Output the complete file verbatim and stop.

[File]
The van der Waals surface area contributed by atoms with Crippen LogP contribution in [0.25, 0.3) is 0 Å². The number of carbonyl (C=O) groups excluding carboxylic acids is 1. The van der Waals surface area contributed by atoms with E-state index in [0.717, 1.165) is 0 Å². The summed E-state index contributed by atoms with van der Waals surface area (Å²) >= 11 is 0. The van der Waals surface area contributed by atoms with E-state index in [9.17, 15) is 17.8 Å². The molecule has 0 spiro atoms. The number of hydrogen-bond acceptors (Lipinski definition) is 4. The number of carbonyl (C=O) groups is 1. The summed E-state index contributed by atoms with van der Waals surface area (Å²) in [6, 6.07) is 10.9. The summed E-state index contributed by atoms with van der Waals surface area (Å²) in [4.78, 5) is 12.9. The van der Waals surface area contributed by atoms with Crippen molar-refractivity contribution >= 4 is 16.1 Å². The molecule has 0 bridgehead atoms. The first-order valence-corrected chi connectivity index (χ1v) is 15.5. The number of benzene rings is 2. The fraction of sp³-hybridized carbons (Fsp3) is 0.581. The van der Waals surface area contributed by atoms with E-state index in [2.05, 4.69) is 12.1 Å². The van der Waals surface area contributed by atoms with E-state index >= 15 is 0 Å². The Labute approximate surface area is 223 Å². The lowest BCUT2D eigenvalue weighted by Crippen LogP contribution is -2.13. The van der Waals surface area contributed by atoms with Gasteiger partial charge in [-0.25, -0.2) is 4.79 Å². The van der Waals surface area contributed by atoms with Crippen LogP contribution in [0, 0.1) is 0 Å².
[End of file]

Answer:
The van der Waals surface area contributed by atoms with Crippen LogP contribution in [0.25, 0.3) is 0 Å². The number of carbonyl (C=O) groups excluding carboxylic acids is 1. The van der Waals surface area contributed by atoms with E-state index in [0.717, 1.165) is 0 Å². The summed E-state index contributed by atoms with van der Waals surface area (Å²) >= 11 is 0. The van der Waals surface area contributed by atoms with E-state index in [9.17, 15) is 17.8 Å². The molecule has 0 spiro atoms. The number of hydrogen-bond acceptors (Lipinski definition) is 4. The number of carbonyl (C=O) groups is 1. The summed E-state index contributed by atoms with van der Waals surface area (Å²) in [6, 6.07) is 10.9. The summed E-state index contributed by atoms with van der Waals surface area (Å²) in [4.78, 5) is 12.9. The van der Waals surface area contributed by atoms with Crippen molar-refractivity contribution >= 4 is 16.1 Å². The molecule has 0 bridgehead atoms. The first-order valence-corrected chi connectivity index (χ1v) is 15.5. The number of benzene rings is 2. The fraction of sp³-hybridized carbons (Fsp3) is 0.581. The van der Waals surface area contributed by atoms with E-state index in [2.05, 4.69) is 12.1 Å². The van der Waals surface area contributed by atoms with E-state index >= 15 is 0 Å². The Labute approximate surface area is 223 Å². The lowest BCUT2D eigenvalue weighted by Crippen LogP contribution is -2.13. The van der Waals surface area contributed by atoms with Gasteiger partial charge in [-0.25, -0.2) is 4.79 Å². The van der Waals surface area contributed by atoms with Crippen LogP contribution in [0, 0.1) is 0 Å².